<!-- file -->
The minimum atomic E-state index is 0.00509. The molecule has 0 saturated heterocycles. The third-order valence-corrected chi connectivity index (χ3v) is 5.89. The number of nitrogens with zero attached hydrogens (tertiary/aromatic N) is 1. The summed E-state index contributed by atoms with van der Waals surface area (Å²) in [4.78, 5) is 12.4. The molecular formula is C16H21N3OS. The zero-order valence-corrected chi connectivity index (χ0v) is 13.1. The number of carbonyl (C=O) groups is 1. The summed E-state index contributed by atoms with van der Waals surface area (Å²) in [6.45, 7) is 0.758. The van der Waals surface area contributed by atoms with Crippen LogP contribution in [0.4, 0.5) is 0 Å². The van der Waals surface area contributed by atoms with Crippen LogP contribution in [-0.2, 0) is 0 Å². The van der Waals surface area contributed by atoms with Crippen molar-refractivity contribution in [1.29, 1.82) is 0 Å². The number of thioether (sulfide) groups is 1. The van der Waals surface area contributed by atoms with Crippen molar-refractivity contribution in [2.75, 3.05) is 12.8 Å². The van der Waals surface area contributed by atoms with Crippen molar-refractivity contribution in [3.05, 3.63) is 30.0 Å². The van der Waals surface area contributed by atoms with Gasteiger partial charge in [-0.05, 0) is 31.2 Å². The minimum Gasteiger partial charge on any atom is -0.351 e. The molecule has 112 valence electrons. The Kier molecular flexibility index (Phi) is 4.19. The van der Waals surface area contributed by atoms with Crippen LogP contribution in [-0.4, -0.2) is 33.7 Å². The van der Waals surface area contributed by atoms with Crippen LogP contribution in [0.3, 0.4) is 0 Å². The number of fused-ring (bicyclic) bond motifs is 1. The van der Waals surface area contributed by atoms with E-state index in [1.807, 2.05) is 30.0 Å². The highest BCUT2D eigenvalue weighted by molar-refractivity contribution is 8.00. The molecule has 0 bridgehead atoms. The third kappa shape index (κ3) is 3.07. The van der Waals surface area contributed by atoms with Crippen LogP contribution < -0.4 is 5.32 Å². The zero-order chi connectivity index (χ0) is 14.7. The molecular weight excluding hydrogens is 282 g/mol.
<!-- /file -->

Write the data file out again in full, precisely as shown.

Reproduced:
The minimum atomic E-state index is 0.00509. The molecule has 0 saturated heterocycles. The third-order valence-corrected chi connectivity index (χ3v) is 5.89. The number of nitrogens with zero attached hydrogens (tertiary/aromatic N) is 1. The summed E-state index contributed by atoms with van der Waals surface area (Å²) in [4.78, 5) is 12.4. The molecular formula is C16H21N3OS. The zero-order valence-corrected chi connectivity index (χ0v) is 13.1. The number of carbonyl (C=O) groups is 1. The summed E-state index contributed by atoms with van der Waals surface area (Å²) in [6.45, 7) is 0.758. The van der Waals surface area contributed by atoms with Crippen LogP contribution in [0.4, 0.5) is 0 Å². The van der Waals surface area contributed by atoms with Crippen LogP contribution in [-0.2, 0) is 0 Å². The van der Waals surface area contributed by atoms with Crippen molar-refractivity contribution in [1.29, 1.82) is 0 Å². The number of thioether (sulfide) groups is 1. The van der Waals surface area contributed by atoms with Crippen molar-refractivity contribution in [2.75, 3.05) is 12.8 Å². The van der Waals surface area contributed by atoms with Crippen molar-refractivity contribution in [3.05, 3.63) is 30.0 Å². The van der Waals surface area contributed by atoms with Gasteiger partial charge in [-0.05, 0) is 31.2 Å². The minimum Gasteiger partial charge on any atom is -0.351 e. The molecule has 112 valence electrons. The Kier molecular flexibility index (Phi) is 4.19. The van der Waals surface area contributed by atoms with Crippen LogP contribution in [-0.4, -0.2) is 33.7 Å². The van der Waals surface area contributed by atoms with Crippen LogP contribution in [0.3, 0.4) is 0 Å². The number of fused-ring (bicyclic) bond motifs is 1. The van der Waals surface area contributed by atoms with E-state index in [1.807, 2.05) is 30.0 Å². The highest BCUT2D eigenvalue weighted by molar-refractivity contribution is 8.00. The molecule has 0 bridgehead atoms. The third kappa shape index (κ3) is 3.07. The van der Waals surface area contributed by atoms with Crippen LogP contribution < -0.4 is 5.32 Å². The zero-order chi connectivity index (χ0) is 14.7. The molecular weight excluding hydrogens is 282 g/mol.